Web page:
Today, I’m thrilled to have a guest blogger, Olivia Cyr. She is seventeen and lives with a few chronic conditions including dysautonomia, OCD, and anxiety. Olivia has been featured on The Mighty, and her perspective as a teenager dealing with these issues is important.
Being a teenager is hard. I don’t think that many would dispute that fact. Between boy/girl drama, friendship struggles, school, teachers, homework, a job for some, and more, teens often don’t get the credit they deserve for juggling all they have.
I wish that I got to juggle the ordinary struggles of teenage life. It would be a dream come true to have drama with friends instead of bickering with doctors and insurance companies. The job of being a bagger at Walmart instead of a professional patient sounds like my dream career compared to the one I currently have.
I often get told, “Oh, you’re too young to have [insert any of my medical conditions here].” As if I was asked for ID before disability was allowed to take over my body.
Doctors, and people in general, often don’t understand the devastating effects disability can have when developed in adolescence. There is no book on how to cope when your body begins to fail, and, instead of learning how to drive, you are left memorizing the long list of doctors you see, drugs you take, and which of your veins are ideal for IVs.
There is so much grief that is missed by adults looking at teens with chronic illness. I didn’t get to dance at my first school dance. Forget dance, I wasn’t even able to walk without a walker. I can’t be in many clubs because I am out for two weeks out of every month, getting IVIG pumped into my veins to try to stop my body from killing all of my nerves. The absences make it impossible for me to take the higher level classes in school that I am capable of and long to take.
As I go throughout high school, it seems the list of things I miss out on continues to grow at a heart-wrenchingly fast rate.
I have more doctors than I do friends, and more appointments than I have times that I see those I enjoy spending it with. My teachers become my companions in school because it is so obvious that I am unlike my classmates, and very few want to be friends with “the sick girl.”
The question of what we want to do with our lives is torturous for many teenagers who are chronically ill, especially those who have progressive conditions. I, for one, don’t know how to respond to that question when everything about my health in my future is so uncertain. I have no idea of what my body will be able to do tomorrow, let alone in two to three years. It is physically painful to look around at my classmates who are able to work, go to class, and engage in extra-curricular activities while I sit in my house tethered to an IV pole.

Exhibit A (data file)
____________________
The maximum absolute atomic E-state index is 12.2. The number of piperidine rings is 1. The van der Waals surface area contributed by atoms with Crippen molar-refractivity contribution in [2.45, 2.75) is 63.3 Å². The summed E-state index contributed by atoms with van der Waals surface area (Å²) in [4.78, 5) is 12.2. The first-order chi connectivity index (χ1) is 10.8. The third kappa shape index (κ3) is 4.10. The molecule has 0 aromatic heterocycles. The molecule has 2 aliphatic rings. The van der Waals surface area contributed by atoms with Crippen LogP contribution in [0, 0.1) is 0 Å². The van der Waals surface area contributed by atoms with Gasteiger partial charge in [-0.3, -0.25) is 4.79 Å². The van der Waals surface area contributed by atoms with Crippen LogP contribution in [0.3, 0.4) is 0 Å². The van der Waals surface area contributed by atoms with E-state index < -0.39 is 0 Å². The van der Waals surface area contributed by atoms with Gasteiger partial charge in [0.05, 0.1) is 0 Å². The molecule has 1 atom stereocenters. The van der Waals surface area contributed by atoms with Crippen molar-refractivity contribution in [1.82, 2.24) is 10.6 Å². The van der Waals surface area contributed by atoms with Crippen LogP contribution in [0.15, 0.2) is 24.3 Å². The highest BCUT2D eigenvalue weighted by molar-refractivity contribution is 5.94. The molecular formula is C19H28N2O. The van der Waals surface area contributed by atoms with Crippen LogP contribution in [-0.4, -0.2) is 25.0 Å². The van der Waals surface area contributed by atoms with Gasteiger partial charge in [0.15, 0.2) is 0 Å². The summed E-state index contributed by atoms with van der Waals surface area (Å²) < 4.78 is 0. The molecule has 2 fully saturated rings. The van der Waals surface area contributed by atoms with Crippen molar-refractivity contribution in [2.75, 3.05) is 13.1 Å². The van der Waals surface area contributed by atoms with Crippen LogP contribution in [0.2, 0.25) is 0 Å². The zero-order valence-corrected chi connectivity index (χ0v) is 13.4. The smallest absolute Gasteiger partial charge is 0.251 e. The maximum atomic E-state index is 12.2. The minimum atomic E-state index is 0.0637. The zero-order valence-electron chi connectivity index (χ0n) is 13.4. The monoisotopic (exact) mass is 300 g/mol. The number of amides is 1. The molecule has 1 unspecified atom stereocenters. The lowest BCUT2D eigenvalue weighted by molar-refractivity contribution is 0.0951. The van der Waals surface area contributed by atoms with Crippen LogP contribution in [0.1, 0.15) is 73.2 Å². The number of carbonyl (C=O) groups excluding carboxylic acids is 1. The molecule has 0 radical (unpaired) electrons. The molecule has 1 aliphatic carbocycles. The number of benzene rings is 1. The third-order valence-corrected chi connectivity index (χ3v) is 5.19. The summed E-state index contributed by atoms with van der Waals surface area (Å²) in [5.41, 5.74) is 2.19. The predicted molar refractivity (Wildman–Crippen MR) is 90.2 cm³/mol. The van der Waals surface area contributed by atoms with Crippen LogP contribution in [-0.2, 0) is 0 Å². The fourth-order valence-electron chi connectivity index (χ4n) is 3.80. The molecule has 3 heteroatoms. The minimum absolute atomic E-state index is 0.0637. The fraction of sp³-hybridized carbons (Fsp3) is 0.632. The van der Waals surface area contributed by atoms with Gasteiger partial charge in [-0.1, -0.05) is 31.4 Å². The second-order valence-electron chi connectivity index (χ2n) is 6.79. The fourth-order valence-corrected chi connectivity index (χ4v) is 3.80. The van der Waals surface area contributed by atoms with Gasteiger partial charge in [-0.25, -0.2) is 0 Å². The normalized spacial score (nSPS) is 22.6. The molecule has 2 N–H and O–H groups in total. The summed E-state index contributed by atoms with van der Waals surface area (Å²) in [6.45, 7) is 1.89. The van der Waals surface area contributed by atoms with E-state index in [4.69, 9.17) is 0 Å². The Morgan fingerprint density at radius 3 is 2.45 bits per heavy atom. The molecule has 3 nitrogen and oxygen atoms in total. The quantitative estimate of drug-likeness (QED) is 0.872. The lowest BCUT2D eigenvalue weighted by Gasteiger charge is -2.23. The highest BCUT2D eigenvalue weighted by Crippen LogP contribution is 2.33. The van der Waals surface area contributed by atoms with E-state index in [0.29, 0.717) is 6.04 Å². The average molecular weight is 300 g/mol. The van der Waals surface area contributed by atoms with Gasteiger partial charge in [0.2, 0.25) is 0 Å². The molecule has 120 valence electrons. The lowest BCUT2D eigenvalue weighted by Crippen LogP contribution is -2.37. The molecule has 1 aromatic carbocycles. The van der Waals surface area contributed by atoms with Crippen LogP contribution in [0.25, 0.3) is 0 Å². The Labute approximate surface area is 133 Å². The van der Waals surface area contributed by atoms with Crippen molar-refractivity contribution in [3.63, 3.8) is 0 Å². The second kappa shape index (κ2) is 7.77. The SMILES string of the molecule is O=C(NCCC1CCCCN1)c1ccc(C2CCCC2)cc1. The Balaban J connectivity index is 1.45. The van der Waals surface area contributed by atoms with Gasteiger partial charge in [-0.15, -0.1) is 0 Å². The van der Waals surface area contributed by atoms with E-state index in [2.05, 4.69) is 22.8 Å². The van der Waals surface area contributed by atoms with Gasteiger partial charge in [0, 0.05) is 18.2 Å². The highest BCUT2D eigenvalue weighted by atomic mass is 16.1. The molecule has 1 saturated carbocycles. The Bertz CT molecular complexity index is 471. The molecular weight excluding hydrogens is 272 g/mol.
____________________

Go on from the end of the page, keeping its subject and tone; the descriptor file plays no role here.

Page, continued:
Those with chronic illnesses often learn hard lessons well before our time. We learn of the greed and corruption of the medical world and how untrustworthy some doctors can be. We develop medical trauma from complications and mistakes the ignorance of doctors makes us suffer.
I might not know how to find the length of a radius in a circle, but I can flush a PICC line, take out my own catheter, take out my own IV, and give myself an epi-pen. Who won the Battle of Bunker Hill may not be able to be recalled in my mind, but I know my complete medical history, drugs I have tried, am allergic to, am currently trialing, and all of their dosages. While not knowing the answer for a question on a test can cause me to fail, not knowing the above information in a medical emergency can have much more serious consequences.
I’ve had people ask me before if I would change the life I have in order to be an ordinary teenager. This is one other question I don’t know how to answer. I am proud of the strong person my illnesses have forced me to become, and I don’t know who I would be without them.
Because of them, I have learned empathy, compassion, patience, and how to advocate for myself and for others. While uncomfortable sometimes, I don’t regret the harsh lessons my health conditions have forced me to learn. I believe I am a more resilient person because of them and while I still grieve for what I have lost and may never have, I believe I would grieve more if I never discovered who I truly am and the strength I possess.
I have learned that there is beauty in brokenness, and how to accept help from others. I don’t think I would have risen into the woman I am today if I had not first fallen and cracked.
Chronic illness is hard and has stolen so much from me and other teenagers. I would not wish it on my worst enemy. However, through it, I have discovered who I truly am, and strength that I never would have imagined I possessed, something I believe everyone should discover.
Image credit: Wikimedia Commons